Note: This is William Boyd's own recollection of how some lectins were first shown to be blood group specific(). Not only is the story interesting, but the studies he references are long out of print and not electronically indexed, so it is a bit of "lost science." -Peter D'Adamo
"It is very appropriate that I present my work on lectins (plant agglutinins) here, because in a very real sense Dr. Landsteiner is the "Father" of the lectins.
It had been known for a long time that extracts of certain plant seeds agglutinate the erythrocytes of various animals, including man. Stillmark,() reported the hemagglutinating activity of extracts of the castor bean (Ricinus communis) in 1888. The early history of the plant agglutinins has been reviewed by Krupe () and Bird.() There are at least three early papers not referred to by these authors: namely, by Muenk () and Dorset and Henley.(,) [See also: Makela,() Makela and Krupe,() Krijpe,(2) Saint-Paul() and Bird.()
Landsteiner had observed fairly early that these extracts did not always agglutinate the blood of different species equally and wrote, for publication in 1914, a paper entitled 'Pflanzliche Hammagglutinine." This paper reached the stage of page proof, but owing to the war of 1914 was never published. In the first edition of his book on the specificity of serological reactions (1933) "Die Spezifizitat der Scrologischen Reaktionen," Landsteiner summarized some data of this paper in a table (TABLE 1).
|Agglutinin from ||Rabbit ||Pigeon ||Agglutinin from||Horse ||Pigeon|
|Beans ||125||2000||Abrus ||128||256|
|Lentils ||160||0||Castor bean ||4||512|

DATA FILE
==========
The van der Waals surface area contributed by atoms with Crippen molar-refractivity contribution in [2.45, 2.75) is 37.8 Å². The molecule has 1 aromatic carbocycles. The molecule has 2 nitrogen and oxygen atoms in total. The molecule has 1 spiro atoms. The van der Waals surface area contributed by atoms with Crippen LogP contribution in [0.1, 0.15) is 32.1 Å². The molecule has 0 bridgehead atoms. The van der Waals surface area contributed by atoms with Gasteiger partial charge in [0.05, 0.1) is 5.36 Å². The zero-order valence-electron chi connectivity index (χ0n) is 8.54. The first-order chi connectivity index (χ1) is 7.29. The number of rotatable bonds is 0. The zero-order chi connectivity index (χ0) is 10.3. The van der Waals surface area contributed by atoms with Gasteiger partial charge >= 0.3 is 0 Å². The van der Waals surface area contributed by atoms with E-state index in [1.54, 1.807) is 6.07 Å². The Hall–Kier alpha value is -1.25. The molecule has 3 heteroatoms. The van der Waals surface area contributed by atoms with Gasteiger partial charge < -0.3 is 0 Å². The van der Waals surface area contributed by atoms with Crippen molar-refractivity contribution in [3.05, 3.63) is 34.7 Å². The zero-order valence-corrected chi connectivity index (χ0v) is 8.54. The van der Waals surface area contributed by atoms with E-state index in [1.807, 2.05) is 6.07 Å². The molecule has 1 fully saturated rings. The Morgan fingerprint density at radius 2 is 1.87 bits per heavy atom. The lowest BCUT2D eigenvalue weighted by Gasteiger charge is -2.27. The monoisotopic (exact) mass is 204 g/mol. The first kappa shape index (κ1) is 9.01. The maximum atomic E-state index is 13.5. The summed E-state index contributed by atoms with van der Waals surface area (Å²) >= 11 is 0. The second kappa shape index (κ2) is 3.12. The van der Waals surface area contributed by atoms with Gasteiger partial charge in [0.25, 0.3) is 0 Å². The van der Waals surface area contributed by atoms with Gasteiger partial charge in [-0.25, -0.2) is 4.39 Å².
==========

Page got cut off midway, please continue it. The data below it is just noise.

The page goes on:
TABLE I: Titers of different plant agglutinins for the red cells of different species. ()
One day toward the end of 1945, looking at this table in the second English edition of Landsteiner's book, I was seized with the idea that if such extracts could show species specificity, they might even show individual specificity; that is, they might possibly affect the red cells of some individuals of a species and not affect others of the same species. Therefore, I asked one of my assistants to go out to the corner grocery store and buy some dried lima beans. Why I said lima beans instead of the more common pea beans or kidney beans I shall never know. But if we had bought practically any other bean we would not have discovered anything new.
The lima beans were ground and extracted with salt solution. The resulting extract agglutinated erythrocytes of some human individuals, but those of others only weakly, if at all. It was immediately evident that the differences were correlated with blood groups.
The ease with which this discovery was made misled me, and aside from a rather oblique reference to it in the second edition of my Fundamentals of Immunology,() which I was working on at the time, I did not publish this observation until 1949, when I reported on an investigation of 262 varieties of plants belonging to 63 families and 186 genera.
The first plant found to be blood-group specific was Phaseolus limensis, which, however, was not reported in detail () until 1949. In 1948 Renkonen () published an account of his independent studies of 57 species belonging to 28 genera. He reported Vicia cracca extracts to be specific for the blood-group-A antigen, and Laburnum alpinum, Cystisus sessifolius, and Lotus tetragonolobus to be specific for the H blood-group factor. Krupe published a large number of original observations. Makela (8) published a monograph giving the results of his tests on a large number of seeds, and Tobiska () and Adamkova and Tobiska () published their results of tests with 200 plants. A complete list of all the plants tested in my laboratory was recently published." Five reviews have appeared (2,4,8,10,)
I proposed that these blood-antigen-specific plant agglutinins (which are also specific precipitins) be called "lectins" -from the Latin legere, to pick out or choose -intending thus to call attention to their specificity without begging the question as to their nature."
FIGURE I: Boyd's work book.